Where Should I Keep My Estate Plan?

Where Should I Keep My Estate Plan?

Many people ask their attorney to hold the original documents of their estate plan. This prevents the plan from being misplaced at home and keeps it away from prying family members.

Forbes’ recent article, “Keeping Your Estate Planning Documents Safe,” explains that because of the expense of storage and the move to paperless offices, some estate planning attorneys are now having their clients hold the original documents however, it leaves the client with the problem of where to put the originals.

If you need a safe and secure place for them, here are some options.

No safe deposit boxes. Avoid placing the original documents in a safe deposit box, because the authority to get into the box is inside the box! If you pass away or are incapacitated—and nobody has access to the safe deposit box—they’ll need a court order to get access. For them to get the court order, they need the documents inside the box. It’s like the chicken and the egg.

Get a fireproof safe. A fireproof safe is a great place to keep these important documents.

Make copies. Get a set of hard copies in another location that is easily accessible. You can now use the safe deposit box to hold a set of copies of your documents. Your estate planning attorney should also have a set of copies.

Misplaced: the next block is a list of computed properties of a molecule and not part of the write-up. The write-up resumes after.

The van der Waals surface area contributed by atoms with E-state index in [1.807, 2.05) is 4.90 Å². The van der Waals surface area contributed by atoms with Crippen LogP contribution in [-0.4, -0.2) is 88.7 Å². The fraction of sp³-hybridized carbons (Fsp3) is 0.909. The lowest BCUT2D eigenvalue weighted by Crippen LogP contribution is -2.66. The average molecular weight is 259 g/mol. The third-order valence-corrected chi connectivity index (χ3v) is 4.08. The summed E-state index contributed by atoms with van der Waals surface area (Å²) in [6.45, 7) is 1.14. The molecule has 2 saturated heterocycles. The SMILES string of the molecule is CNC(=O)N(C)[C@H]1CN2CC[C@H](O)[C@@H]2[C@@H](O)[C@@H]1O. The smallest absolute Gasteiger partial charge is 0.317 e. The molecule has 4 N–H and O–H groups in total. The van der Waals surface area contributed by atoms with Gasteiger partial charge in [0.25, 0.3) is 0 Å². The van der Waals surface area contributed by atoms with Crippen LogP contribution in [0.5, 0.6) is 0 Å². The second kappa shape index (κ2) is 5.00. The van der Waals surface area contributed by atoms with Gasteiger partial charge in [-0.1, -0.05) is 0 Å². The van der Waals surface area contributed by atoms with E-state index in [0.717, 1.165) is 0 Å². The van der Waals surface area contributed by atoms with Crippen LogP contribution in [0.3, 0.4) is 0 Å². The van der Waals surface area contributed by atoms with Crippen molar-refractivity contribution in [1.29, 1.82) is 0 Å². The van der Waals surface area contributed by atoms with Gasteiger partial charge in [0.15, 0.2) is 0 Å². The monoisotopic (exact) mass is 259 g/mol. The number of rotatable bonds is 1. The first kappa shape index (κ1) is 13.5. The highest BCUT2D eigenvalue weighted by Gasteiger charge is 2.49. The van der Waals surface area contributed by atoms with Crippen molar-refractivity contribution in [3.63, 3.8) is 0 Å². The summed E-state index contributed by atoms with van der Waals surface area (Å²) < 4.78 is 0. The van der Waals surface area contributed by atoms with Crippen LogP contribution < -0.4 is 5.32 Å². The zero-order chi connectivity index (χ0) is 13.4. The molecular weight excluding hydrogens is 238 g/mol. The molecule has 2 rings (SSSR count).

E-records. You  can also electronically download your estate planning documents to your computer for safe storage as well.

Notification.  You should notify your children, loved ones or family members where your original estate planning documents are located should they need to access them. Also, your primary care doctor should be given a copy of your Health Care Proxy for emergency purposes.

Don’t lose it if the originals are misplaced or destroyed. If the original documents somehow vanish, your family may still be able to use a set of copies. For instance, a photocopy of a will can be probated once the executor has attested that she has made a diligent search to find the original which hasn’t turned up.

Remember that this isn’t a “one and done” task. You should review your documents with your estate planning attorney every few years to make certain the people you’ve named in them are still alive and your intentions haven’t changed.

Reference: Forbes (August 16, 2019) “Keeping Your Estate Planning Documents Safe”